Review: Minit

Minit condenses everything you know and love about the early top-down Zelda quests into a delightfully diminutive, cleverly constructed adventure that’s consumed and digested in bite-sized loops of 60 seconds, for an experience that feels old-fashioned and familiar yet still manages to spark your curiosity and spring surprises on you at every turn.

Playing as some sort of pixelated duck-person-thing, your quest begins like any other, waking up in a quaint countryside home shared with a pet dog. Without a given purpose, you venture out into the Hyrule-esque overworld and eventually stumble upon a sword that inflicts a curse causing death and rebirth every 60 seconds. Puzzles solved, items obtained, and pathways opened within a given loop carry over to the next minute-long life, but not before you’re respawned at the last checkpoint house visited. This creates a persistent sense of urgency that keeps you engaged and always moving forward. At the same time, the game has a good-natured way of taunting you in those instances when an “Aha!” light bulb flashes in your mind but the clock strikes zero right when you are on the cusp of completing a puzzle, figuring out how to reach the next area, or have the next item or treasure chest nearly within grasp.

On a given day, you might pick up a new tool or key, encounter one of the many weird NPCs, or uncover the path to the next location, die, and then attack the next day using the object or information obtained on the previous life. On paper the whole setup sounds like it could easily turn into a mess of backtracking and die-and-retry tedium, but the way everything flows together clicks into proper balance pretty much the whole way through. The developers did a great job of balancing the map in terms of calculating distances and solution times to always be feasible within the 60-second construct, so that you’re always in this sweet spot of having enough seconds on the clock to accomplish the next objective while still feeling under the gun to make every moment count. New checkpoint locations, shortcuts, and warp portals open up as you progress, and factor into the strategic planning for how you approach each run.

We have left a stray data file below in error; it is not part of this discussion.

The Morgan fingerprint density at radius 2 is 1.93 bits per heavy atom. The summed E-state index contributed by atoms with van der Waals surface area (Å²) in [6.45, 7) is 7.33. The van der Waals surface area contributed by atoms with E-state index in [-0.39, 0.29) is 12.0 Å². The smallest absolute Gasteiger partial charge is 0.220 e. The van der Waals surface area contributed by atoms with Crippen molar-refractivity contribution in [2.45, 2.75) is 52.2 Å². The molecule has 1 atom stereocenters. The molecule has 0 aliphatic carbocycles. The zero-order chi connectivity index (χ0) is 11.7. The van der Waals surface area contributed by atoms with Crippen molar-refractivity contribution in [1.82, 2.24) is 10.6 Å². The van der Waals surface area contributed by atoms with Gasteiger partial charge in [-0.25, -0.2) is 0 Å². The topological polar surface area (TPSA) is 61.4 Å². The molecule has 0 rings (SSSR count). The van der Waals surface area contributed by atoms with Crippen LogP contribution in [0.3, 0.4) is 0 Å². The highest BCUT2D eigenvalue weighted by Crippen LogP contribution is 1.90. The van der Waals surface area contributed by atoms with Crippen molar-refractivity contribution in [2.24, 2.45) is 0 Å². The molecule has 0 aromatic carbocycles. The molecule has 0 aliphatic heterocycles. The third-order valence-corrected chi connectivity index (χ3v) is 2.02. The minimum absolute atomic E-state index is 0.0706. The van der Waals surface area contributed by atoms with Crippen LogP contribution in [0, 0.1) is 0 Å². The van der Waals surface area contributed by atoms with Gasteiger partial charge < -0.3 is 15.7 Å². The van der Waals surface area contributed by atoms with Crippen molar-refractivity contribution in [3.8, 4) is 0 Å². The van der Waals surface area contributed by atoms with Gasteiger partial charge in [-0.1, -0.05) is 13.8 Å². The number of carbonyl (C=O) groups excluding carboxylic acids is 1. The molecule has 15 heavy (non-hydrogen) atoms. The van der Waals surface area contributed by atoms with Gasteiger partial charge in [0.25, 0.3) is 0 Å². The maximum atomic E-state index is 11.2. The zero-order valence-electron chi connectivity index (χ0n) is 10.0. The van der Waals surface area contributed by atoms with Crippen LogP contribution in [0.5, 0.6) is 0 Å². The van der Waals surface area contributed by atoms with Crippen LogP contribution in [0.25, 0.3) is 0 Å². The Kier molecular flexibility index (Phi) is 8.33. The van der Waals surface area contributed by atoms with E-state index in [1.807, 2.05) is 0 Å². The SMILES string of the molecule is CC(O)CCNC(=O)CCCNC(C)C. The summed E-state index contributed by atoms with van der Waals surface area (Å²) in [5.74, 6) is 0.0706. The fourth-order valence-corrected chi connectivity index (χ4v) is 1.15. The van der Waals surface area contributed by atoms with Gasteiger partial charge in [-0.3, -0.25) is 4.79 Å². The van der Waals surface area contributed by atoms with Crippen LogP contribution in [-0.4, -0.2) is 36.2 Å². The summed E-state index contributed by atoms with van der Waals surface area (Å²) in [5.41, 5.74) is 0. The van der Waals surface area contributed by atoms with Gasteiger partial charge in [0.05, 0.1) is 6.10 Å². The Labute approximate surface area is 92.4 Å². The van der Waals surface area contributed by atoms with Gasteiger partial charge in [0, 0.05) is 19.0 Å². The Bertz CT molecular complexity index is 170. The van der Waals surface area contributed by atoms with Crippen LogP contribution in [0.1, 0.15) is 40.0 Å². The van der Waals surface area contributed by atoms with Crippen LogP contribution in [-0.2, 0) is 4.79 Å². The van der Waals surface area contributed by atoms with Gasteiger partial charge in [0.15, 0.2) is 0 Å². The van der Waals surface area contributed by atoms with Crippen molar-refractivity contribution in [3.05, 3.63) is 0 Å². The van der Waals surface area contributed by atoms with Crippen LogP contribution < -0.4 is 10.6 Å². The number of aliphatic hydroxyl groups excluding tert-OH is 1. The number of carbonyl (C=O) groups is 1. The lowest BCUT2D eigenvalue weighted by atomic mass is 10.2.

In addition to setting a brisk speedrunners pace, the timer element is used as a means to facilitate time advancement and puzzle progression within the world. For example using the watering can to water a plant, which then grows over multiple loops until reaching full bloom, or passing time for an NPC to build a necessary mode of transportation. A suicide button lets you end the current life on command, to advance time to the next day or use as a quick travel respawn to jump back to the last checkpoint.

The only time the clock becomes somewhat burdensome is if you happen to get seriously stumped on a puzzle, at which point the ever-present countdown can make it feel like you don’t have enough of a chance to properly scour the target area without burning through a handful or so lives. Going through the motions of having to hoof it back to the area you’re stuck on again and again and again can nag at your patience just a bit. That constant pressure is what ultimately makes the game such a joy, though, as it forces you to play efficiently while simultaneously paying attention to every little detail.